The best time to buy different fruits is when they’re in season and at their peak flavor. Since the fresh kind doesn’t last long, stock up on dried, frozen or canned (in water or 100% juice) fruit to have a supply on hand. Make most of your choices whole or cut-up fruit, instead of juice, so you get more fiber.

Healthy Hint #37

Have you heard that you should stop exercising as you get older? Or that women shouldn’t do weight-training activities because they’ll get too muscular? These are both common fitness myths.

The truth is that staying active is one of the best ways you can stay strong and fight
aging. Plus, you can lower your risk for many serious health problems, like heart disease, Type 2 diabetes, some cancers and bone density loss. Women, who are more prone to osteoporosis, can especially benefit from weight-training activities that keep their bones, muscles and joints in good shape.

So the next time you hear people making excuses for why physical activity is bad for you, tell them to get the facts!

HealthyCPA – October 2018 :: Our Pets: Friends and Healers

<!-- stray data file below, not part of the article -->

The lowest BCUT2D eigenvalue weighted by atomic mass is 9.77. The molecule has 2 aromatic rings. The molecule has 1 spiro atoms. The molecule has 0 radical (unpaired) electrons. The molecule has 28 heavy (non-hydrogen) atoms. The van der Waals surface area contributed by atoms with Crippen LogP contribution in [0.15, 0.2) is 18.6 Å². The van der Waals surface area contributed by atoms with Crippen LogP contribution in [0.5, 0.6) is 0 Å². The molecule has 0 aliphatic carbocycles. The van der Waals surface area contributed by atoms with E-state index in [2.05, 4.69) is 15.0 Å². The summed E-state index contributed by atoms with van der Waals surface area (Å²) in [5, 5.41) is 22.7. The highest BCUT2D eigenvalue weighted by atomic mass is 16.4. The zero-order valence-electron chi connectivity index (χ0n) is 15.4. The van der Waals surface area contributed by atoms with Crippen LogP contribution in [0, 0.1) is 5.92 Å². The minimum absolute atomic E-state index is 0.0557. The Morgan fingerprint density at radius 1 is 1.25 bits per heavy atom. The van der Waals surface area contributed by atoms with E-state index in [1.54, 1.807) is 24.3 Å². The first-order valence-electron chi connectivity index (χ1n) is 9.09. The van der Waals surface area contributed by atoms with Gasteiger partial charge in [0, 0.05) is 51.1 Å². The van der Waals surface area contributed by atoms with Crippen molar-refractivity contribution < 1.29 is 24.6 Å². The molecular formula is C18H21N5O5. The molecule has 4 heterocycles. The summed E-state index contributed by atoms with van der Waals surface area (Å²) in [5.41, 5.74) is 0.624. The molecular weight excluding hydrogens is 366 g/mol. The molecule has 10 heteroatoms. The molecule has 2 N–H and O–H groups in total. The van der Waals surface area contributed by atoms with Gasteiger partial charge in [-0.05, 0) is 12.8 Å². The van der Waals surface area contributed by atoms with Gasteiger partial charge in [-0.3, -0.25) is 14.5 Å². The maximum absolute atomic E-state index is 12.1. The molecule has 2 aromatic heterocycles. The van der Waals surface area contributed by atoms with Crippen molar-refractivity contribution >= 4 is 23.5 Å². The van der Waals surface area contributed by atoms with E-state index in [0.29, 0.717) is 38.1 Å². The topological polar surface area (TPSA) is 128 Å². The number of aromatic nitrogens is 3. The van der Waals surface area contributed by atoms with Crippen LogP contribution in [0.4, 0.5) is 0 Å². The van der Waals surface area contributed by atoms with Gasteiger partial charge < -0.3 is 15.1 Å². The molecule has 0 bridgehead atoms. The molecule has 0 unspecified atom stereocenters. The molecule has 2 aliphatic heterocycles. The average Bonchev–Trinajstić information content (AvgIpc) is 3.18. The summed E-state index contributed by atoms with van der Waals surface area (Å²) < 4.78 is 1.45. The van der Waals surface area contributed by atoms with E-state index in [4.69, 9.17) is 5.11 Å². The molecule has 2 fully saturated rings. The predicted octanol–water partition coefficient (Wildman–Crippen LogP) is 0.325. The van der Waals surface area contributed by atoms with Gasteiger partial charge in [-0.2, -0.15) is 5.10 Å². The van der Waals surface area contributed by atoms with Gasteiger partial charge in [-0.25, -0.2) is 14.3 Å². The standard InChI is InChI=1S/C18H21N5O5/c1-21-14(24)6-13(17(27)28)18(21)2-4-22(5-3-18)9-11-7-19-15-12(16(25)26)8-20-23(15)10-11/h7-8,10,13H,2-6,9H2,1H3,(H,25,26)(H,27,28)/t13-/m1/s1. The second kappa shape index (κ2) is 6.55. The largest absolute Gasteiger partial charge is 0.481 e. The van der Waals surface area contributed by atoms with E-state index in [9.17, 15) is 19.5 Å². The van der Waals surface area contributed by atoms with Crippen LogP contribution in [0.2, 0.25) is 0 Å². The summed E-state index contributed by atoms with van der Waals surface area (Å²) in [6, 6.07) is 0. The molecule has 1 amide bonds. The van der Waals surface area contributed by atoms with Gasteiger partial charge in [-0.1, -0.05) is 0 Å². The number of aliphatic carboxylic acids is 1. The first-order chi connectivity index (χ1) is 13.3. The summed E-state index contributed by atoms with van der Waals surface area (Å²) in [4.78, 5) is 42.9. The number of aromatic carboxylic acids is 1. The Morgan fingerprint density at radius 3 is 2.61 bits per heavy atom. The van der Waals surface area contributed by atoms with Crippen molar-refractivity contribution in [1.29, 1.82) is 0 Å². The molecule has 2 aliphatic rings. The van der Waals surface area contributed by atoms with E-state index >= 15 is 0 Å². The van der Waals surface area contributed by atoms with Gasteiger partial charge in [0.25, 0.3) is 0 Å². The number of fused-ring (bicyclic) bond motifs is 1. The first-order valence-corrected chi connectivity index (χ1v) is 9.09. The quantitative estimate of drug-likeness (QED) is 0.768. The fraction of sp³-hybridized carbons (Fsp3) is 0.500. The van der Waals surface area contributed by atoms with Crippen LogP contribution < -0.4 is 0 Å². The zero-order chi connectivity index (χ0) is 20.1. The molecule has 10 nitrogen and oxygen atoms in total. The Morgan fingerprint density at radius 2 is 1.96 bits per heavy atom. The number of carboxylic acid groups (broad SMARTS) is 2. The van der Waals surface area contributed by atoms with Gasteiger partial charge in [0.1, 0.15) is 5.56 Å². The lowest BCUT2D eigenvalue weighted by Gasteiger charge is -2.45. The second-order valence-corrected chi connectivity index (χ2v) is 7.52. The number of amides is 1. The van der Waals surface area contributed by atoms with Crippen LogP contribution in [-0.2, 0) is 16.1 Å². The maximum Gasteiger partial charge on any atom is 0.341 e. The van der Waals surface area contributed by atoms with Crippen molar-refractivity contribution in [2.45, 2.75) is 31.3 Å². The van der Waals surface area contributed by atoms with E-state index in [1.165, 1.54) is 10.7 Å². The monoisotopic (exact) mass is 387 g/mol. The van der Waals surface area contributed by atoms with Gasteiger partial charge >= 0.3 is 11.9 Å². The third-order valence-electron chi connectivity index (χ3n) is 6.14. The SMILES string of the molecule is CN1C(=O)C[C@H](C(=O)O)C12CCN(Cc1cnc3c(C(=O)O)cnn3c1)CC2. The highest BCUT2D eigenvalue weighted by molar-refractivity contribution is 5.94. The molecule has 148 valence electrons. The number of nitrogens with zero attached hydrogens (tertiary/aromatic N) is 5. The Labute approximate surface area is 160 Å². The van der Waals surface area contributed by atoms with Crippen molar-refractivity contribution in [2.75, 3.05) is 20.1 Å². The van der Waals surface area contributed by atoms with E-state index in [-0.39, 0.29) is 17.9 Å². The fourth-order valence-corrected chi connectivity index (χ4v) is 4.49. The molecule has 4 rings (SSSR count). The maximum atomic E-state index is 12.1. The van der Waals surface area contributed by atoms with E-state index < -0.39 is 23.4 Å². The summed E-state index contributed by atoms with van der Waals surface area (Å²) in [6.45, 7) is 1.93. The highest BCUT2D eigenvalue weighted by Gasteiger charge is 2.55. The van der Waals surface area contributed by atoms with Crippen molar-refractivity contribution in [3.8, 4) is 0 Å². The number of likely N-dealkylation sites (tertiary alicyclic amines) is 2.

The eMagazine dedicated to improving members’ well-being

  • Our pets: friends and healers
  • Get a move on – Quit sitting your life away
  • Gain more from exercise
  • QuikRiskTM Assessment: Breast cancer
  • New colorectal cancer screening guidelines

In each issue you will find information and inspiration to help you with your health and wellness goals.

Healthy Hint #36

Americans have a taste for salt (or sodium), which plays a role in high blood pressure. Everyone, including kids, should reduce their sodium intake to less than 2,300 milligrams a day (about 1 teaspoon of salt). Adults age 51 and older, African Americans of any age, and individuals with high blood pressure, diabetes or chronic kidney disease should further lower their sodium levels to 1,500 mg a day.

Most of the sodium we consume comes from processed foods, such as pizza; cured meats, such as bacon, sausage, hot dogs and cold cuts; and ready-to-eat foods, like canned soups. To minimize how much sodium you have each day:

  • Eat fewer processed foods, in smaller portions.
  • Read nutrition labels to keep track of how much sodium is in your food.
  • Have lots of fresh fruits and vegetables, which are usually low in sodium.

Skip the salt when cooking and try other seasonings.

Healthy Hint #35

Vegetables are light on calories, but packed with disease-fighting vitamins and minerals. Ideally, you should fill half your plate with them. And it’s easier than you think.

To bulk up the vegetable content of your meals:

  • Cook fresh or frozen vegetables in the microwave for a quick-and-easy dish.
  • Be ahead of the game. Cut up a batch of bell peppers, carrots or broccoli and pre-package them to use in a pinch.
  • Brighten your salad by using colorful vegetables, such as shredded radishes and chopped red cabbage.

When eating out, choose vegetables or a salad as your side dish.